“Lord, save us or we perish”, cried the terrified Apostles and Jesus, with a gentle rebuke, calmed the raging storm which had threatened to overturn the fragile boat and drown its occupants. This familiar story is, surely, in a way, a picture of everyday life, filled as it is with ups and downs which sometimes seem almost overwhelming.
We live in a very busy, sometimes overactive and often noisy world; the storms that threaten us may be the cares, challenges and troubles of life, whether they be living out our Marriage vows, paying bills or bringing up our children so that they will influence those around them for the better rather than being influenced by those who regard God and Religion as nothing.
For many, Sunday, maybe their sole possible weekly visit to church for Mass, those few minutes before Mass starts provide a rare opportunity for a moment of quiet calm contemplation; perhaps it is their main respite from the hurly-burly of life. They may come early because they recognise that they have a real need to prepare themselves for the Holy Sacrifice, and to ask for God’s Grace to help them in the sacrifices they may be called to make during the week ahead.
Whether we, personally, feel the need to pray or not (although we all need to prepare ourselves for, as the Fathers of Vatican II, spoke of, “…full, conscious and active participation…” in the Mass) charity surely demands that we consider those who do wish to speak with God, those who need this weekly oasis in which to rest in God's Embrace, the calm in the eye of the storm of life!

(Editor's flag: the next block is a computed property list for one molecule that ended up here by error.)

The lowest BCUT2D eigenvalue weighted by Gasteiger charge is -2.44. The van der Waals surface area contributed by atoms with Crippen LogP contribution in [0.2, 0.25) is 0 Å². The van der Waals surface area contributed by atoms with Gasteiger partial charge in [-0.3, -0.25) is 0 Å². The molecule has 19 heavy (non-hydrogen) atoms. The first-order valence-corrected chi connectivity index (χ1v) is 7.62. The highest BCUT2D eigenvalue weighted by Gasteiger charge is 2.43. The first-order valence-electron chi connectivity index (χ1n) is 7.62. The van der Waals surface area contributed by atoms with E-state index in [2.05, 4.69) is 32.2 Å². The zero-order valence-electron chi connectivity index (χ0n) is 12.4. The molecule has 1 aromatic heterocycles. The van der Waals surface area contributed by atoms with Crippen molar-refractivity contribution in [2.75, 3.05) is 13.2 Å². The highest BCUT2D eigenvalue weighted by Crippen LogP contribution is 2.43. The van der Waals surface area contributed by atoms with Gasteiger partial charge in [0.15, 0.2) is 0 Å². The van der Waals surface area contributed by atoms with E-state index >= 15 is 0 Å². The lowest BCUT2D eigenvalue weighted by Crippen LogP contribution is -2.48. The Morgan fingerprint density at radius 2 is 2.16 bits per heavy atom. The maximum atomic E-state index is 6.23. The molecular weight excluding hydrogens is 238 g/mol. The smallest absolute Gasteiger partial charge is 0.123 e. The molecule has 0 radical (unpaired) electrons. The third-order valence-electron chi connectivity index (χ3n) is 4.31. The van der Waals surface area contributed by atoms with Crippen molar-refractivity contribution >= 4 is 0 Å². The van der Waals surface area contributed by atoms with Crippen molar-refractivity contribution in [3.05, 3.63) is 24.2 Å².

From St. Bart's
Thoughts on the traditional teachings, devotions, seasons and matters of the Catholic Church
Accessibility - St. Bartholomew's does its utmost to accommodate those with additional needs. Whilst the main body of the church is wholly accessible to people with mobility disabilities, the choir gallery is both approached by stairs and the seating is then stepped by design. The church has a wheelchair-accessible toilet, and baby-changing facilities. There is a Loop System (AFIL) in place in the church.
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